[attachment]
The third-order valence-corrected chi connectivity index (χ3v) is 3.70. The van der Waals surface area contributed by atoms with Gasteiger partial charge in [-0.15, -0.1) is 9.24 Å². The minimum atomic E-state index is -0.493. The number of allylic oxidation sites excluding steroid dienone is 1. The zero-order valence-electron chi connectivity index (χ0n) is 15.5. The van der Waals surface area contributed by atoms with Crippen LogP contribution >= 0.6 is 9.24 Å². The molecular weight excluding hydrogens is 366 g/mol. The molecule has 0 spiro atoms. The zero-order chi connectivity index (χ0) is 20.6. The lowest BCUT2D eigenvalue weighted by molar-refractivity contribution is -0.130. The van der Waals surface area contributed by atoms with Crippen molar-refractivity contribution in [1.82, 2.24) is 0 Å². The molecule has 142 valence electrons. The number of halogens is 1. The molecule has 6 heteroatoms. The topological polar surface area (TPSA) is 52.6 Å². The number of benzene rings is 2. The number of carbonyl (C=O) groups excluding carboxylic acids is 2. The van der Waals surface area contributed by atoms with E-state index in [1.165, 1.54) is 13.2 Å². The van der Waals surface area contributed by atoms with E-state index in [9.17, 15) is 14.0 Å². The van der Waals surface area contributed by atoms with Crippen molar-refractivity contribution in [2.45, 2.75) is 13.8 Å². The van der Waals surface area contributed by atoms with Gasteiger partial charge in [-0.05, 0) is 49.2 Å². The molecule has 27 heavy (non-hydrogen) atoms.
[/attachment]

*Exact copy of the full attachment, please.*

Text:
The third-order valence-corrected chi connectivity index (χ3v) is 3.70. The van der Waals surface area contributed by atoms with Gasteiger partial charge in [-0.15, -0.1) is 9.24 Å². The minimum atomic E-state index is -0.493. The number of allylic oxidation sites excluding steroid dienone is 1. The zero-order valence-electron chi connectivity index (χ0n) is 15.5. The van der Waals surface area contributed by atoms with Crippen LogP contribution >= 0.6 is 9.24 Å². The molecular weight excluding hydrogens is 366 g/mol. The molecule has 0 spiro atoms. The zero-order chi connectivity index (χ0) is 20.6. The lowest BCUT2D eigenvalue weighted by molar-refractivity contribution is -0.130. The van der Waals surface area contributed by atoms with Crippen molar-refractivity contribution in [1.82, 2.24) is 0 Å². The molecule has 142 valence electrons. The number of halogens is 1. The molecule has 6 heteroatoms. The topological polar surface area (TPSA) is 52.6 Å². The number of benzene rings is 2. The number of carbonyl (C=O) groups excluding carboxylic acids is 2. The van der Waals surface area contributed by atoms with E-state index in [1.165, 1.54) is 13.2 Å². The van der Waals surface area contributed by atoms with E-state index in [9.17, 15) is 14.0 Å². The van der Waals surface area contributed by atoms with Crippen molar-refractivity contribution in [2.45, 2.75) is 13.8 Å². The van der Waals surface area contributed by atoms with Gasteiger partial charge in [-0.05, 0) is 49.2 Å². The molecule has 27 heavy (non-hydrogen) atoms.